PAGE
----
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This volume is the First Part of a work upon the 'Renaissance in Italy.' The Second Part treats of the Revival of Learning. The Third, of the Fine Arts. The Fourth Part, in two volumes, is devoted to Italian Literature.
Owing to the extent of the ground I have attempted to traverse, I feel conscious that the students of special departments will find much to be desired in my handling of each part. In some respects I hope that the several portions of the work may complete and illustrate each other. Many topics, for example, have been omitted from Chapter VIII. in this volume because they seemed better adapted to treatment in the future.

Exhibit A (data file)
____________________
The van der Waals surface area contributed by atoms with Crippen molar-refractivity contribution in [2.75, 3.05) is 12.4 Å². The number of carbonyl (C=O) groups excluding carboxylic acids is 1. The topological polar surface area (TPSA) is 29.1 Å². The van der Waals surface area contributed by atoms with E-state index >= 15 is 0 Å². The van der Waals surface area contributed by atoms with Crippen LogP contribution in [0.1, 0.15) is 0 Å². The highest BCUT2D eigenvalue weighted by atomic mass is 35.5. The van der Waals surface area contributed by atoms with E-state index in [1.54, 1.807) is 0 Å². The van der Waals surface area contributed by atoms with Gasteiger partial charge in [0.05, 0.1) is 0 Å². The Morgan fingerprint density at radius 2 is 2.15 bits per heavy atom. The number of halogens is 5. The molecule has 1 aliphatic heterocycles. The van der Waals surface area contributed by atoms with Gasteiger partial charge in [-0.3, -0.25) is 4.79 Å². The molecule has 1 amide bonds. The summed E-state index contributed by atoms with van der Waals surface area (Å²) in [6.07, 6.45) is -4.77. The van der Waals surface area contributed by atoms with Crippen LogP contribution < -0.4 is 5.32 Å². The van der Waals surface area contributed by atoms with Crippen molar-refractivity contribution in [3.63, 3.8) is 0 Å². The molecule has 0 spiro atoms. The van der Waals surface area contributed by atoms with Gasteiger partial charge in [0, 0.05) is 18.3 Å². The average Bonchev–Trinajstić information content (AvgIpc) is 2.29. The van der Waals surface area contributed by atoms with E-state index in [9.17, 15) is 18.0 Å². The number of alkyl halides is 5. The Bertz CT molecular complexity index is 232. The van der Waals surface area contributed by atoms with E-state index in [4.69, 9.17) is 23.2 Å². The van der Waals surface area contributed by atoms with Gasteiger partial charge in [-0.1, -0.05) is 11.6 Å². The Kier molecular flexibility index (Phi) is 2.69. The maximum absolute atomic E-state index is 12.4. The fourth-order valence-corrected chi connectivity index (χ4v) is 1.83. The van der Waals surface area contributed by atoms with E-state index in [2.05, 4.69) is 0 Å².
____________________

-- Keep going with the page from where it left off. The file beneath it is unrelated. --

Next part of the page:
One of the chief difficulties which the critic has to meet in dealing with the Italian Renaissance is the determination of the limits of the epoch. Two dates, 1453 and 1527, marking respectively the fall of Constantinople and the sack of Rome, are convenient for fixing in the mind that narrow space of time during which the Renaissance culminated. But in order to trace its progress up to this point, it is necessary to go back to a far more remote period; nor, again, is it possible to maintain strict chronological consistency in treating of the several branches of the whole theme.